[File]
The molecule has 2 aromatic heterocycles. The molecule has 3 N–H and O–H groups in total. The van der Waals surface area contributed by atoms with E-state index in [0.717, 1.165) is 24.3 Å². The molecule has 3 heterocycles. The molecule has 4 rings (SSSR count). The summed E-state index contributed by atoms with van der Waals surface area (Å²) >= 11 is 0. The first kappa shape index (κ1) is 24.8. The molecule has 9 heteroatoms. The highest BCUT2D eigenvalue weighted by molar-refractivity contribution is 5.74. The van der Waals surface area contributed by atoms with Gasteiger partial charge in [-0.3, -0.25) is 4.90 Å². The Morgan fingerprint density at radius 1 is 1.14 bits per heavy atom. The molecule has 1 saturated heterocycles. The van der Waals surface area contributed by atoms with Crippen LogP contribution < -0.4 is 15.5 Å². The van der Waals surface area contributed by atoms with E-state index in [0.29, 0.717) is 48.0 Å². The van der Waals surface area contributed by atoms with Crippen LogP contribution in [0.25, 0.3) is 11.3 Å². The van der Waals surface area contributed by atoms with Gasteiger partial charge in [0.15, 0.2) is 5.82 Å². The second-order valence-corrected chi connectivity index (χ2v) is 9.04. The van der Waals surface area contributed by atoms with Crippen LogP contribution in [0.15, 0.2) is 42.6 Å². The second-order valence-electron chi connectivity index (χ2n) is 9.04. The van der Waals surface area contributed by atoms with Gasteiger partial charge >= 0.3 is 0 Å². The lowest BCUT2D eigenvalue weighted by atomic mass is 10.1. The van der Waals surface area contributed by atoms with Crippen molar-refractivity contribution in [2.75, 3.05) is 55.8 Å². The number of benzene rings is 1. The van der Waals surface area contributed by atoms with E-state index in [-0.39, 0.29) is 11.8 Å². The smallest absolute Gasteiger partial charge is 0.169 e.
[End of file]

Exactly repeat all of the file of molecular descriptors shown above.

The molecule has 2 aromatic heterocycles. The molecule has 3 N–H and O–H groups in total. The van der Waals surface area contributed by atoms with E-state index in [0.717, 1.165) is 24.3 Å². The molecule has 3 heterocycles. The molecule has 4 rings (SSSR count). The summed E-state index contributed by atoms with van der Waals surface area (Å²) >= 11 is 0. The first kappa shape index (κ1) is 24.8. The molecule has 9 heteroatoms. The highest BCUT2D eigenvalue weighted by molar-refractivity contribution is 5.74. The van der Waals surface area contributed by atoms with Gasteiger partial charge in [-0.3, -0.25) is 4.90 Å². The Morgan fingerprint density at radius 1 is 1.14 bits per heavy atom. The molecule has 1 saturated heterocycles. The van der Waals surface area contributed by atoms with Crippen LogP contribution < -0.4 is 15.5 Å². The van der Waals surface area contributed by atoms with E-state index in [0.29, 0.717) is 48.0 Å². The van der Waals surface area contributed by atoms with Crippen LogP contribution in [0.25, 0.3) is 11.3 Å². The van der Waals surface area contributed by atoms with Gasteiger partial charge in [0.15, 0.2) is 5.82 Å². The second-order valence-corrected chi connectivity index (χ2v) is 9.04. The van der Waals surface area contributed by atoms with Crippen LogP contribution in [0.15, 0.2) is 42.6 Å². The second-order valence-electron chi connectivity index (χ2n) is 9.04. The van der Waals surface area contributed by atoms with Gasteiger partial charge >= 0.3 is 0 Å². The lowest BCUT2D eigenvalue weighted by atomic mass is 10.1. The van der Waals surface area contributed by atoms with Crippen molar-refractivity contribution in [2.75, 3.05) is 55.8 Å². The number of benzene rings is 1. The van der Waals surface area contributed by atoms with E-state index in [-0.39, 0.29) is 11.8 Å². The smallest absolute Gasteiger partial charge is 0.169 e.